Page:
Dissident artist Ai Weiwei listens as his lawyer announces over a speakerphone the verdict of Ai's lawsuit against the Beijing tax authorities in Beijing Friday, July 20, 2012. A Beijing court on Friday rejected an appeal by Ai against a more than $2 million fine for tax evasion, which he says is part of an intimidation campaign to stop him from criticizing the government. (AP Photo/Ng Han Guan)
BEIJING (AP) — Artist Ai Weiwei believes a tax evasion case was meant to intimidate him, but losing his challenge to the $2.4 million fine Friday did not silence his criticism of China's government.
"Today's verdict means that after 60 years of the founding of our nation, we still lack the basic legal procedures, the truth is not respected, and they do not give taxpayers or citizens any rights to defend oneself," Ai told reporters at his design studio, where he stayed because police told him he was not allowed to attend the hearing. "The whole legal system is in a dark state right now."
Ai and his supporters interpret the penalty Beijing tax authorities levied on his design company last year as official retaliation against his activism. He paid the guarantee in part with donations via wire transfers or from supporters who stuffed cash into envelopes or wrapped bills around fruit and threw them into his yard.
An internationally known sculptor, photographer and installation artist, he has used his art and online profile to draw attention to injustices in Chinese society and the need for greater transparency and rule of law.
He was detained without explanation for three months last year during an overall crackdown on dissent. Following his release, Beijing Fake Cultural Development Ltd, was ordered to pay 15 million yuan ($2.4 million) in back taxes and fines. The company filed a lawsuit accusing the tax bureau of violating laws in handling witnesses, gathering evidence and company accounts.
On Friday, the Chaoyang District People's Court announced its verdict amid a heavy security presence, as plainclothes and uniformed police blocked roads and forced reporters and diplomats to leave the area.
The court rejected the lawsuit on the grounds that the reasons given by the design firm in seeking to have the tax penalty revoked did not hold water, according to a copy of the verdict seen by The Associated Press.
The court said, for example, that the company was wrong in arguing that financial accounts seized from Ai's studio by police should not be used as evidence in the tax authority's investigation against the firm. It said tax investigators are allowed to use information sent to it by other departments or organizations.
Attorney Pu Zhiqiang, who attended the hearing with Ai's wife, Lu Qing, who is the company's legal representative, said the ruling was made "totally without reason." Pu said the company would appeal the ruling.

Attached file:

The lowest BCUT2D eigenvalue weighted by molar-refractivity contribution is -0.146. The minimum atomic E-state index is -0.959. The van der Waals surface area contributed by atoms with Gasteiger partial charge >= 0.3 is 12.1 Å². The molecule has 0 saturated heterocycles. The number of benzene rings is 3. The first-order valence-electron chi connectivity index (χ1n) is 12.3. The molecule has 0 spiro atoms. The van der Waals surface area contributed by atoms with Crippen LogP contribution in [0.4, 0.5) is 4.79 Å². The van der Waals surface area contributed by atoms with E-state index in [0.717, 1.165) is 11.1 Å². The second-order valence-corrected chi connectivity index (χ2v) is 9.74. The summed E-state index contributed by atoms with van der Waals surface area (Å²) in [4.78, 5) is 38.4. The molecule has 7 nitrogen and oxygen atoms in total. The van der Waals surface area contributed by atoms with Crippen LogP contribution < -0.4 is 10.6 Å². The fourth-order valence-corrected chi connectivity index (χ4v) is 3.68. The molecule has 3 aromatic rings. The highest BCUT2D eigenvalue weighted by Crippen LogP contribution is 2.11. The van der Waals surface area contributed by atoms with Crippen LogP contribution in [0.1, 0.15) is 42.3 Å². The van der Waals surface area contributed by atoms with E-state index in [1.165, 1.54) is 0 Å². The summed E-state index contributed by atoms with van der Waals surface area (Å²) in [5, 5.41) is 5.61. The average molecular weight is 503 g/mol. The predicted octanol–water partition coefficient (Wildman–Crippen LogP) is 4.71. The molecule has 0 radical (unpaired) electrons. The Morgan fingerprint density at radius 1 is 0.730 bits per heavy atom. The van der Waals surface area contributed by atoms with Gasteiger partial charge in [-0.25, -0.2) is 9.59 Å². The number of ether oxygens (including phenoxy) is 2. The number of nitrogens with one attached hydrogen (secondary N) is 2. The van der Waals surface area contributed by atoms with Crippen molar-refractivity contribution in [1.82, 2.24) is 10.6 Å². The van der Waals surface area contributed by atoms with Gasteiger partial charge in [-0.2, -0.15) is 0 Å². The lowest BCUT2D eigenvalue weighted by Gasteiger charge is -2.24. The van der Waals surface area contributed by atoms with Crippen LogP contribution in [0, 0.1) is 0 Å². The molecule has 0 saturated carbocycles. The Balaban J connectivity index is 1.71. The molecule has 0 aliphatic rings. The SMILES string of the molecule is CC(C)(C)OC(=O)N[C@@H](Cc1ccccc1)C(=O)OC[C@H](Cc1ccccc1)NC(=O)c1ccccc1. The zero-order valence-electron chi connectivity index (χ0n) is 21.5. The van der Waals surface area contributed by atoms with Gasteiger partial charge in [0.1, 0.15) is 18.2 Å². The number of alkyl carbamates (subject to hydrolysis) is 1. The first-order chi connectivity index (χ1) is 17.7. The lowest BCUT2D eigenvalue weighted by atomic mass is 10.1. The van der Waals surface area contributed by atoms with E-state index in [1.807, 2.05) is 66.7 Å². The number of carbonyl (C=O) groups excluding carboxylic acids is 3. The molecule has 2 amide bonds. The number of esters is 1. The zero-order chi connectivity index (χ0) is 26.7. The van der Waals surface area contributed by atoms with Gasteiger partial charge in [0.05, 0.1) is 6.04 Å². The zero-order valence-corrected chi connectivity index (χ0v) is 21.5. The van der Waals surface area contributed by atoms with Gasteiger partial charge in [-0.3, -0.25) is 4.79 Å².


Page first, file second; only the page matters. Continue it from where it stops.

"We have lost this lawsuit but we believe that our action in reality can serve as a symbol of the awakening of civil consciousness," Pu said. "We do not recognize the legality of the ruling."
About a dozen supporters waited at a nearby intersection for the verdict. Tax lawyer Du Yanlin, who advises Ai, wore a gray T-shirt with the artist's name printed on it in bold characters and was prevented by police from getting close to the courthouse.
Du said the court's ruling was no surprise.
"Through this lawsuit we can clearly recognize what condition the Chinese judicial system is in. We can more clearly understand what Ai Weiwei's situation is," Du said. "He still has no freedom. He still can't have justice."
Before his own detention last April, Ai publicized fellow activists' disappearances via Twitter and he has spoken out about a number of national scandals, including the deaths of students in shoddily built schools that collapsed during the 2008 Sichuan earthquake, children killed or sickened by tainted infant formula and a deadly high-rise fire in Shanghai that killed 58 people and was blamed on negligent workers and corrupt inspectors.
Since being released, Ai has been refused permission to travel and is under constant surveillance. He still frequently criticizes the government on Twitter, which is blocked in China but accessible to tech-savvy citizens.
China says he remains under investigation on suspicion of illegal exchange of foreign currency and pornography. The latter allegation is believed to be linked to satirical online photos of him posing naked with four women who are topless.
Gillian Wong can be reached at http://twitter.com/gillianwong
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